• The sliced almonds on the Almond bar deliver added flavor and crunchiness.
  • The caramel sauce on the Double Caramel is a perfect counterpoint to the vanilla ice cream and chocolate coating.
  • With Double Chocolate, the fudgy sauce layer between the chocolate coating and the chocolate ice cream creates a chocolate-lover’s delight.
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    Magnum is a brand of Unilever, which has an portfolio that includes Ben & Jerry’s, Breyers, Good Humor, Popsicle and noteworthy non-ice cream brands such as Bertolli, Hellmann’s, Knorr and Skippy. There’s also Slim-Fast, in case you can’t stop eating the Magnum bars.

    Magnum ice cream is available in grocery retailers nationwide, including Kroger, Safeway, Target and Walmart. Three-count multipacks have a suggested retail price of $3.99; individual bars, a suggested retail price of $2.59.

    Go for the boxes! There’s a store locator on the website. Head to the nearest store and indulge!

    FOOD TRIVIA: The ice cream bar was invented in 1920 by Harry Burt of Youngstown, Ohio, who went on to found Good Humor.

      

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    TIP OF THE DAY: Leeks


    Lovely leeks. Photo by Marlon Paul Bruin |
    SXC.

     

    On this past Sunday’s episode of Desperate Housewives, Susan Mayer had no idea what the long white vegetable that looked like a ginormous scallion was.

    While it seems improbable that anyone who has ever strolled through a produce aisle can’t recognize a leek, it gave us this Tip Of The Day idea.

    Leeks—a member of the onion species, allium—are in season now, and anyone who likes onions should cook some up.

    To those Latin students who know that allium is garlic: garlic is also a member of the onion species, as are chives, shallots and ramps (wild leeks).

    The edible portions of the leek are the white onion base and light green stalk. The bittersweet dark green portion at the end of the stalk is usually discarded.

    Some recipes use only the white base. Save the light green portion for salads, stocks, quiche, burgers, general garnishes and so forth. Or batter and fry them as fried onion stalks, instead of onion rings.

     

    Julia Child first introduced us to leeks in Mastering The Art Of French Cooking: leeks braised in butter (served with hot entrées, or served cold with cold meats and seafood), leeks browned with cheese and leeks in a ham quiche.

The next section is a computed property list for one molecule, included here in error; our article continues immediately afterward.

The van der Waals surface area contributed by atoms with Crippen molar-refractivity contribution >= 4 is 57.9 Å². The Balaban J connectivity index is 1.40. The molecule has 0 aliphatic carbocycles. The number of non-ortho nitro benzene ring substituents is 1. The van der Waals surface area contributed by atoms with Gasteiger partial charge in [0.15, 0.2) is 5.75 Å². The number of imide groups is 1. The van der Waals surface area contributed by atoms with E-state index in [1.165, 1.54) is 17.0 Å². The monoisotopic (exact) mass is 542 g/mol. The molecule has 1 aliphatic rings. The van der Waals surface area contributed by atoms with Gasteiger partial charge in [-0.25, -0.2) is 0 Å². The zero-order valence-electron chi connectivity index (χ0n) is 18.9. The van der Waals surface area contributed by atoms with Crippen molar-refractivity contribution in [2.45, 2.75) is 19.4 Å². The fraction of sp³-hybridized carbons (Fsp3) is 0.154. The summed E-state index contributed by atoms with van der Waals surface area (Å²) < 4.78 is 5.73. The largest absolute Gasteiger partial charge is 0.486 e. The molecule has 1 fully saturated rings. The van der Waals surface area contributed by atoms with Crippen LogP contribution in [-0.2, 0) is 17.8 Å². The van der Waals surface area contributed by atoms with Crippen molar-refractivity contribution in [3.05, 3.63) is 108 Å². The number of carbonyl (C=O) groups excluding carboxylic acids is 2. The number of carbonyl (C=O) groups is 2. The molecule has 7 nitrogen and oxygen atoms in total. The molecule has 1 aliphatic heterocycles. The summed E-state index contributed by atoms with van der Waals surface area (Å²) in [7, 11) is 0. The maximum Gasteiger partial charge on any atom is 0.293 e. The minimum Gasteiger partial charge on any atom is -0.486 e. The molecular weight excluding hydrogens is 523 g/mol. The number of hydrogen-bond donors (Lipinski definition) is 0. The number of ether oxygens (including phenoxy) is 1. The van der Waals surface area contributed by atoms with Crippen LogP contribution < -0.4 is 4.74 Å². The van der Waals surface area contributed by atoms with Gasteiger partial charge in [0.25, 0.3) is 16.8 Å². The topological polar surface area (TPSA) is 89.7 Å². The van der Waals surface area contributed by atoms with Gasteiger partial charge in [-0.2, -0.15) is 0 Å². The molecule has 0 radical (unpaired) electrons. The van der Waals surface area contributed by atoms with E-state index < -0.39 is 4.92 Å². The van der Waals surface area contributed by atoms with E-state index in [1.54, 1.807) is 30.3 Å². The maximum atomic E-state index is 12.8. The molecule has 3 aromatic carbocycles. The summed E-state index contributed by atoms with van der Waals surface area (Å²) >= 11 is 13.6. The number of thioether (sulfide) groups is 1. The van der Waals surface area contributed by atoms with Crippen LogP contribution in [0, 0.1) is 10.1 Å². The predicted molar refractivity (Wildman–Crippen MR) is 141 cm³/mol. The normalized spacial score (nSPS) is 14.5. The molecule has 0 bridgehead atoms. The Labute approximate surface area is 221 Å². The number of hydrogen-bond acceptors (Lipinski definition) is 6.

We later learned to love leeks as a soup ingredient. Scotland’s cock-a-leekie soup (chicken and leeks), leek and potato soup and vichyssoise—that delightful cold summer soup made of potatoes and leeks—are the most famous leek soups. Leeks are also the main ingredient in three-onion soup, along with onions and shallots.

    Here’s a variation on that soup—a recipe for two-onion soup, made with leeks and sweet onions, also in season. Turn it into three-onion soup by adding a couple of minced shallots or garnishing it with chopped chives.

  • See the many types of soup in our Soup Glossary.
  • One last note: Leeks grow in sandy soil. Rinse them several times and look for sand.
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    PRODUCT: Cupcake Vodka

    For everyone who enjoys cupcakes at a party, there’s now an official cupcake drink: Cupcake Vodka.

    The vodkas are made by Cupcake Vineyards of Monterey County, California, which produces 14 affordable wine varietals in addition to four premium vodka flavors.

    The vodka flavors are Original (vanilla cupcake), Chiffon (lemon cupcake), Devil’s Food and Frosting. The 750 ml bottles retail for $17.99.

    The vodkas are just rolling out to retailers. There are no online sales yet so we haven’t tasted them yet, but we’re working on it! Stay tuned for a full review.

    If you want to keep abreast of retail availability, sign up at CupcakeVodka.com.

  • The history of cupcakes.
  • Our favorite cupcake recipes.
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    Devil’s Food Cupcake Vodka, one of
    four flavors. Photo courtesy Cupcake Vineyards.